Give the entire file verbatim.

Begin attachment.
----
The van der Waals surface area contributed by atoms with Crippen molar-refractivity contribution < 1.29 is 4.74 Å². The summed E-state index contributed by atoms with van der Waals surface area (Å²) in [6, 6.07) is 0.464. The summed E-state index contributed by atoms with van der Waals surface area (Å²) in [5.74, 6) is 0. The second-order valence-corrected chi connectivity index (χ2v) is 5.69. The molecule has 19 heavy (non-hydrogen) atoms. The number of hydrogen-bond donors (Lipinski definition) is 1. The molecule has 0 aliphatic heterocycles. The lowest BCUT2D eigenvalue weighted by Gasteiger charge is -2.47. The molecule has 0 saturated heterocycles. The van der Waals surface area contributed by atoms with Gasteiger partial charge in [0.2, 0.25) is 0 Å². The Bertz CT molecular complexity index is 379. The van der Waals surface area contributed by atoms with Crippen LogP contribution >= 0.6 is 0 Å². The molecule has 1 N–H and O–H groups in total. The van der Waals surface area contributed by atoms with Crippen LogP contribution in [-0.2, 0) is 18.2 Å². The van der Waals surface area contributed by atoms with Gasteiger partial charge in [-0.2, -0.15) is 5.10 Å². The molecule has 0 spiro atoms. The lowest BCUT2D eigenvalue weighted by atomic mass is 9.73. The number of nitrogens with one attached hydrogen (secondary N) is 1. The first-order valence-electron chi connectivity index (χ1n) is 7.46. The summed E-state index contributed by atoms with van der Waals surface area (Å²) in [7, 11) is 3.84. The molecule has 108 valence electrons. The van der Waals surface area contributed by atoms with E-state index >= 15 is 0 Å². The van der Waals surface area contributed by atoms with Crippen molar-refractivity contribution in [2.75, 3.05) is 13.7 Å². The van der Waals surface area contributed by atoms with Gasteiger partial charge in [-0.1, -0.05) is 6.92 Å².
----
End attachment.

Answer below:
The van der Waals surface area contributed by atoms with Crippen molar-refractivity contribution < 1.29 is 4.74 Å². The summed E-state index contributed by atoms with van der Waals surface area (Å²) in [6, 6.07) is 0.464. The summed E-state index contributed by atoms with van der Waals surface area (Å²) in [5.74, 6) is 0. The second-order valence-corrected chi connectivity index (χ2v) is 5.69. The molecule has 19 heavy (non-hydrogen) atoms. The number of hydrogen-bond donors (Lipinski definition) is 1. The molecule has 0 aliphatic heterocycles. The lowest BCUT2D eigenvalue weighted by Gasteiger charge is -2.47. The molecule has 0 saturated heterocycles. The van der Waals surface area contributed by atoms with Gasteiger partial charge in [0.2, 0.25) is 0 Å². The Bertz CT molecular complexity index is 379. The van der Waals surface area contributed by atoms with Crippen LogP contribution >= 0.6 is 0 Å². The molecule has 1 N–H and O–H groups in total. The van der Waals surface area contributed by atoms with Crippen LogP contribution in [-0.2, 0) is 18.2 Å². The van der Waals surface area contributed by atoms with Gasteiger partial charge in [-0.2, -0.15) is 5.10 Å². The molecule has 0 spiro atoms. The lowest BCUT2D eigenvalue weighted by atomic mass is 9.73. The number of nitrogens with one attached hydrogen (secondary N) is 1. The first-order valence-electron chi connectivity index (χ1n) is 7.46. The summed E-state index contributed by atoms with van der Waals surface area (Å²) in [7, 11) is 3.84. The molecule has 108 valence electrons. The van der Waals surface area contributed by atoms with E-state index >= 15 is 0 Å². The van der Waals surface area contributed by atoms with Crippen molar-refractivity contribution in [2.75, 3.05) is 13.7 Å². The van der Waals surface area contributed by atoms with Gasteiger partial charge in [-0.1, -0.05) is 6.92 Å².